combustion air discharged through the central passageway;
air admitted through the ~irst annular passageway causes recirculation of air about the outer periphery o~ the reducing zone to create a ~lam~ stabilizing zone; and ~inally, the remaining air for complete combustion is discharged through the second annular passageway so as to envelop the reducing and stabilizing zones and eventually mix with the fuel to complete its combustion.
LaRue, et al (U.S. Patent Mo. 4,380,202), also assigned to The ~abcock & Wilcox Company, is drawn to a mixer for a dual register burner for the combustion of pulverized fuel. Instead of the venturi section and conical end-shaped rod member utilized in the apparatus of Krippene, et al, supra, a deflector and a diffuser having a plug and a shroud member are located within the tubular pulverized fuel nozzle. As a result, flow separa-tion or fuel roping which can occur in the pulverized ~uel nozzle is eliminated with minimum pressure loss ef~ect on the primary air/pulverized fue] stream.
As indicated earlier, another development to reduce N0~ formation in the combustion of fossil fuels ~ocuses on the combination/placement o~ the fuel/air burning equip-ment with respect to the furnace itself r and is known as two-stage combustion or TSC. TSC involves establishing a lower, air de~icient burner zone and an upper/downstream "after-air7' or "over-fire~air" zone in the furnaceO The amount of air by which the lower burner zone is deficient is injected in the over-fire-air zone downstream to complete the combustion process. In essence, the whole furnace is used as the combustion zone. A more refined version of TSC developed as a result of strict N0x emission limits in Japan is known as In-Furnace N0x ~eduction or IFNR. ~ description of this process is contained in a paper entitled 9'~dvanced In-Furnace N0x Reduction Systems to Control Emissions" by M.A. Acree and A.D. LaRue, presented to the American Power Conference in Chicago, Illinois on April 22 - 24, 19~35.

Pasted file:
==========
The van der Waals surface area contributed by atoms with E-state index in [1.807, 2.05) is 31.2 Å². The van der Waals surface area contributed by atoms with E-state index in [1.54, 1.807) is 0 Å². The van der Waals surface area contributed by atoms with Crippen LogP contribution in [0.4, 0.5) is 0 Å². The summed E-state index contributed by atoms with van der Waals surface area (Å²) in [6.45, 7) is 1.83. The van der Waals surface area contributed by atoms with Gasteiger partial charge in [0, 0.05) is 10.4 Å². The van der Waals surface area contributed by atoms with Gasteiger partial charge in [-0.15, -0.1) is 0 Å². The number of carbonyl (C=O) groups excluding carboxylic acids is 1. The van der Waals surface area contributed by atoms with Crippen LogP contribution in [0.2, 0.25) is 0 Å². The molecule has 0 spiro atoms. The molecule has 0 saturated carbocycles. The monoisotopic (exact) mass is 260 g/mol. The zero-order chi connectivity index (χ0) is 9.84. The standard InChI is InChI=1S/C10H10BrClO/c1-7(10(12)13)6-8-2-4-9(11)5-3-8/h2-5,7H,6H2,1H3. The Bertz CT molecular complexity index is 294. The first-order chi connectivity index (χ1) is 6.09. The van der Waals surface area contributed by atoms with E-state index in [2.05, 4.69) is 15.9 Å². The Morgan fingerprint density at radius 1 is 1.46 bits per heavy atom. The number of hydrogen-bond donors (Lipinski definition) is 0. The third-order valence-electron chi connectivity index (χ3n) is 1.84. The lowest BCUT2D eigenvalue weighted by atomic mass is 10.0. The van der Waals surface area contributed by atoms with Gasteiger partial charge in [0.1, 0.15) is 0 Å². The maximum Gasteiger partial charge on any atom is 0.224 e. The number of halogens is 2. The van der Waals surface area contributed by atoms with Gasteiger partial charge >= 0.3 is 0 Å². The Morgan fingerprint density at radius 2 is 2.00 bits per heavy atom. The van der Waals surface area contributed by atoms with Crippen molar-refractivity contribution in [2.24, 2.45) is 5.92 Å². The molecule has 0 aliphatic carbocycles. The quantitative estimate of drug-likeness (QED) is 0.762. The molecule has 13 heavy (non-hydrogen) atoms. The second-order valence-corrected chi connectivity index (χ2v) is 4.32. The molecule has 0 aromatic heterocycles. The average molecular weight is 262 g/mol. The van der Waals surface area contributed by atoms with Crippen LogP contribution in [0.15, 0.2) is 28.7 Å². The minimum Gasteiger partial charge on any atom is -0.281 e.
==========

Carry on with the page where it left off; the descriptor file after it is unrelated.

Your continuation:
Briefly, the IFNR approach, jointly developed by Babcock-Hitachi K.K~ and Tokyo Electric Power Company, employs multiple combustion zones in the furnace. The main and lowest zone, the burner zone, utilizes low NOX
burners operated at less than theoretical air levels to reduce the total amount of NOX produced. The gases and char from this main burner zone pass upwards into a reburning zone, that operates at even lower air levels.
Due to the low air levels, the fuel decomposes and forms hydrocarbon radicals that chemically c~mbine to reduce the NOX directly and which, in turn, furth~er reduce the NOX
present. Upon leaving the reburning zone, since the NOX
levels in the flue gas have been reduced, the balance of the combustion air needed is introduced via overfire air parts in the combustion zone.
In new steam generator construction that applies either TSC or IFNR technology, the furnace volume and height are chosen to accommodate the extended combustion requirements so that the combustion products are complete-ly burned before the flue gas passes across the radientand/or convective heat transfer tube banks of the vapor generator.
In a xetrofit application, however, the furnace volume and height are usually not variable, and the optimum furnace dimensions needed for proper application of TSC or IFNR may not be available. These problems were discussed in a paper entitled 'IOperating Experiences of Coal Fired Utility Boilers Using Hitachi NOX Reduction Burners", by T. Narita, F. Koda, T~ Masai, S. Morita and S. Azuhata, presented at the 19~7 Joint Symposium on Stationary Combustion NOX Control, in New Orleans, Louisiana, on March 23 - 26, 1987, sponsored by the U.S.
Environmental Protection Agency and the ~lectric Power Research Institute.
As indicated in both the Acree, et al and Narita, et al papers discussed above, ganeration of low NOX levels minimizes the amount of NOX to be destroyed downstream.
Improvement of the existing dual register burner (DRB) led 1 3`,, O 1 1 to the development of what is known in the art as the Hitachi-NR burner (HTNR) for pulverized coal and the Primary Gas-Dual Regis~er Burner (PG-DRB) for liquid and gaseous fuels.
Morita, et al (U.S. Patent No. 4,545,307~ is drawn to the improved HTNR burner mentioned above. In the prior art DRB (such as Krippene, et al) the pulverized coal stream is supplied with only enough air to transport the coal; conse~uently, the burner flame at the burner throat entrance to the furnace formed a good reducing atmosphere.
The balance of the combustion air, called secondary and tertiary air, came to the burner throat via the inner and outer annular passageways, respectively, and was to mix downstream of the central, reducing atmosphere burner flame. Too early mixing, however, of the secondary/
tertiary air and the reducing atmosphere burner flame made maintaining the latter difficult.